Colorado’s 90-day air pollution loophole exposes the state to toxic air

Colorado-based oil and gas companies may be taking advantage of relaxed regulation enforcement and a state law loophole, which allows unmonitored pollution emissions for the first 90 days of a new production facility, exposing the state residents to ozone and VOC levels exceeding federal standards.

May 28, 2019 Kelsey D.
Colorado’s 90-day air pollution loophole exposes the state to toxic air

WildEarth Guardians, a non-profit environmental organization, has filed a lawsuit against seven Colorado-based oil and gas companies, alleging that their production facility emissions across fifteen sites are in violation of the federal Clean Air Act, and putting Coloradans at risk of breathing harmful Volatile Organic Compounds (VOCs).

While all seven companies involved in the suit did follow Colorado law, it appears they may have taken advantage of a loophole which allows for an unmonitored 90-day period, following the acquisition of a new well. Normally, pollution control devices are required to be installed within that 3-month period, however, the Associated Press has reported that state inspectors rarely follow up, unless complaints are made.

Worrisome is that air pollution emissions are often at their highest during the first 90 days, when wells are being stimulated with hydraulic fracturing, and the production capability of the well is being tested.

Denver Colorado air pollution
Denver, Colorado air pollution as recorded in April 2019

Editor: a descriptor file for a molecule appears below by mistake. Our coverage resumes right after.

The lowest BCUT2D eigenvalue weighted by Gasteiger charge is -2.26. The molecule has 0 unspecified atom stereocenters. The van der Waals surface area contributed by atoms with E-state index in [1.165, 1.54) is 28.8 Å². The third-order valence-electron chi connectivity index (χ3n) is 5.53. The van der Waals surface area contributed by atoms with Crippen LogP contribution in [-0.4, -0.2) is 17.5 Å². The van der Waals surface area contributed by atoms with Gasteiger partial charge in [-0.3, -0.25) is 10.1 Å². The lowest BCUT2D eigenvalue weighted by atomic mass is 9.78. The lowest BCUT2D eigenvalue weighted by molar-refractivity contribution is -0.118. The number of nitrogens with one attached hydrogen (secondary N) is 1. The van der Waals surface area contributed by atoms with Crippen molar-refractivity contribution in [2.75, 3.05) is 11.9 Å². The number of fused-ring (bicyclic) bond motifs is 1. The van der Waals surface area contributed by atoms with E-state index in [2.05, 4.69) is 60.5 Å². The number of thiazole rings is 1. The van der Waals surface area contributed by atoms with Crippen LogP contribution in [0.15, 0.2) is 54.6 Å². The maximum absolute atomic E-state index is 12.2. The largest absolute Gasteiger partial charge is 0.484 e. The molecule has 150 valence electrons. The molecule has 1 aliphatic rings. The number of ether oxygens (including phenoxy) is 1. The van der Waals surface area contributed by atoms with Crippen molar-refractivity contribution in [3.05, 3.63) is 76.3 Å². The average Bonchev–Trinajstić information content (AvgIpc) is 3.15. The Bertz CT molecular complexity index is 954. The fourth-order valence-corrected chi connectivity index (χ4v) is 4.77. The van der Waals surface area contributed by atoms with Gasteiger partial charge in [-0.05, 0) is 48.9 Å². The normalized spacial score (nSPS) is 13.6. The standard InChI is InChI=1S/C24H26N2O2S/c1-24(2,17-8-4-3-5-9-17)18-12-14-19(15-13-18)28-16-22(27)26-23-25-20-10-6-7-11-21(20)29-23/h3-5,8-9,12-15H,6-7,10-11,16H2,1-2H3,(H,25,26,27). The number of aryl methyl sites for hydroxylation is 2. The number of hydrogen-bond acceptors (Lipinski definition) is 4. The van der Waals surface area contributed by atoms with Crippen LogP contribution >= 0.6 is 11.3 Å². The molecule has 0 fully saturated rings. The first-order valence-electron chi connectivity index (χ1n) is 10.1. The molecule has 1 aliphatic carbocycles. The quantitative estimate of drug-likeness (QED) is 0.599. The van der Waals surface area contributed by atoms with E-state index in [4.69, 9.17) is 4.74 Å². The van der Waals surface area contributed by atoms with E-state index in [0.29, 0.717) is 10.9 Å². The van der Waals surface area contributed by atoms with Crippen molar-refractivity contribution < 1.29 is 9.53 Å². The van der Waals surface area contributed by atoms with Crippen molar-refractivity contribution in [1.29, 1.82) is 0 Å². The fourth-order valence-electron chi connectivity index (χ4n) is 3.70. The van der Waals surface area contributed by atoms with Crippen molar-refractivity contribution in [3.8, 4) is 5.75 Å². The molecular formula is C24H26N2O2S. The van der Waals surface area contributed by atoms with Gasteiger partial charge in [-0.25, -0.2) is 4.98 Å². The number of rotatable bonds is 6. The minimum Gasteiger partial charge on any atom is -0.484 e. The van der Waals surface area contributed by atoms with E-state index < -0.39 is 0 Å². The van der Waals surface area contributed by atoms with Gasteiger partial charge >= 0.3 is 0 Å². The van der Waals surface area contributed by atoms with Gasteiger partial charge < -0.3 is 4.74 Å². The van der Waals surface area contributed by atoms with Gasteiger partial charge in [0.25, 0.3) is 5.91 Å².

A former state inspector, Jeremy Murtaugh, who is currently seeking whistle-blower legal protection for his role in exposing the industry, recently went on record with the Denver Post. He claimed, “Polluters are being allowed to operate, to make more profits.”

According to Murtaugh, if the state had done its job in enforcing the law, it would have been spared “thousands of tons less volatile organic compound chemicals and other pollutants emitted per year. It could have meant that our area wouldn’t be exceeding the federal ozone health standard. … Residents of Colorado would not have been exposed to toxic contaminants such as benzene, toluene, ethylbenzene and xylenes.”

Volatile organic compounds, such those being emitted from these oil and gas production facilities, are a major contributor to ground level ozone. According to the federal EPA standards, Colorado is considered a “nonattainment area,” meaning that Colorado has not met deadlines to achieve ozone standards.

Kelsey D.

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